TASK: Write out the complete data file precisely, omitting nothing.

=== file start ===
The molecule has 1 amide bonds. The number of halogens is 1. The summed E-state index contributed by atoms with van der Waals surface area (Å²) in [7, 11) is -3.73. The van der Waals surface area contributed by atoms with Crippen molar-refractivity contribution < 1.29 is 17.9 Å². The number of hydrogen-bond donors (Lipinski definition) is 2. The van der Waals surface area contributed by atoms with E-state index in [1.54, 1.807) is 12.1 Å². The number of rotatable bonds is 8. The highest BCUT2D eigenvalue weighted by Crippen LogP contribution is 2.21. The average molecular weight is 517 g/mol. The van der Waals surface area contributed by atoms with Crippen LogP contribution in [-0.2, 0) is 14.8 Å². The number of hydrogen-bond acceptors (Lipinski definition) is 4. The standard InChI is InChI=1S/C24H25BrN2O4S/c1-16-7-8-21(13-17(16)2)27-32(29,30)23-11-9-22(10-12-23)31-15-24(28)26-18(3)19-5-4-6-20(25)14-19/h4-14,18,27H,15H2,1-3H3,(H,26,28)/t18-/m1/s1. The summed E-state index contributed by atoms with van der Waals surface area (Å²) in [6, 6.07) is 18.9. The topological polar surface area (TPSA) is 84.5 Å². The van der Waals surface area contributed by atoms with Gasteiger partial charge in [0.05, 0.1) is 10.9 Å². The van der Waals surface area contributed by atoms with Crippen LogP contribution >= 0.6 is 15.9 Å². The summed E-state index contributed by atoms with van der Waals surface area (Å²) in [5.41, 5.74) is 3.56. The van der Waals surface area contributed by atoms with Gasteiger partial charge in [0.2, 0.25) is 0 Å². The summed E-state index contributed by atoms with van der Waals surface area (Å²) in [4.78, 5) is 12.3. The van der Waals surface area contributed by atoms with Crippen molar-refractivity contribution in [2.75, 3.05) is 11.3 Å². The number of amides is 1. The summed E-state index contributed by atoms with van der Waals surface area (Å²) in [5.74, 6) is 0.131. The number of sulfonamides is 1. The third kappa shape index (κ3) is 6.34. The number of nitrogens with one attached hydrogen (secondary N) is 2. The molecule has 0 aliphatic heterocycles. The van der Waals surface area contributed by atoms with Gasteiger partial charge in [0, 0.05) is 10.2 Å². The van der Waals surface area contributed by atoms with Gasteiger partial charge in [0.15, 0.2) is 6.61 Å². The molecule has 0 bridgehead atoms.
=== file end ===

The molecule has 1 amide bonds. The number of halogens is 1. The summed E-state index contributed by atoms with van der Waals surface area (Å²) in [7, 11) is -3.73. The van der Waals surface area contributed by atoms with Crippen molar-refractivity contribution < 1.29 is 17.9 Å². The number of hydrogen-bond donors (Lipinski definition) is 2. The van der Waals surface area contributed by atoms with E-state index in [1.54, 1.807) is 12.1 Å². The number of rotatable bonds is 8. The highest BCUT2D eigenvalue weighted by Crippen LogP contribution is 2.21. The average molecular weight is 517 g/mol. The van der Waals surface area contributed by atoms with Crippen LogP contribution in [-0.2, 0) is 14.8 Å². The number of hydrogen-bond acceptors (Lipinski definition) is 4. The standard InChI is InChI=1S/C24H25BrN2O4S/c1-16-7-8-21(13-17(16)2)27-32(29,30)23-11-9-22(10-12-23)31-15-24(28)26-18(3)19-5-4-6-20(25)14-19/h4-14,18,27H,15H2,1-3H3,(H,26,28)/t18-/m1/s1. The summed E-state index contributed by atoms with van der Waals surface area (Å²) in [6, 6.07) is 18.9. The topological polar surface area (TPSA) is 84.5 Å². The van der Waals surface area contributed by atoms with Gasteiger partial charge in [0.05, 0.1) is 10.9 Å². The van der Waals surface area contributed by atoms with Crippen LogP contribution >= 0.6 is 15.9 Å². The summed E-state index contributed by atoms with van der Waals surface area (Å²) in [5.41, 5.74) is 3.56. The van der Waals surface area contributed by atoms with Gasteiger partial charge in [0.2, 0.25) is 0 Å². The summed E-state index contributed by atoms with van der Waals surface area (Å²) in [4.78, 5) is 12.3. The van der Waals surface area contributed by atoms with Crippen molar-refractivity contribution in [2.75, 3.05) is 11.3 Å². The number of amides is 1. The summed E-state index contributed by atoms with van der Waals surface area (Å²) in [5.74, 6) is 0.131. The number of sulfonamides is 1. The third kappa shape index (κ3) is 6.34. The number of nitrogens with one attached hydrogen (secondary N) is 2. The molecule has 0 aliphatic heterocycles. The van der Waals surface area contributed by atoms with Gasteiger partial charge in [0, 0.05) is 10.2 Å². The van der Waals surface area contributed by atoms with Gasteiger partial charge in [0.15, 0.2) is 6.61 Å². The molecule has 0 bridgehead atoms.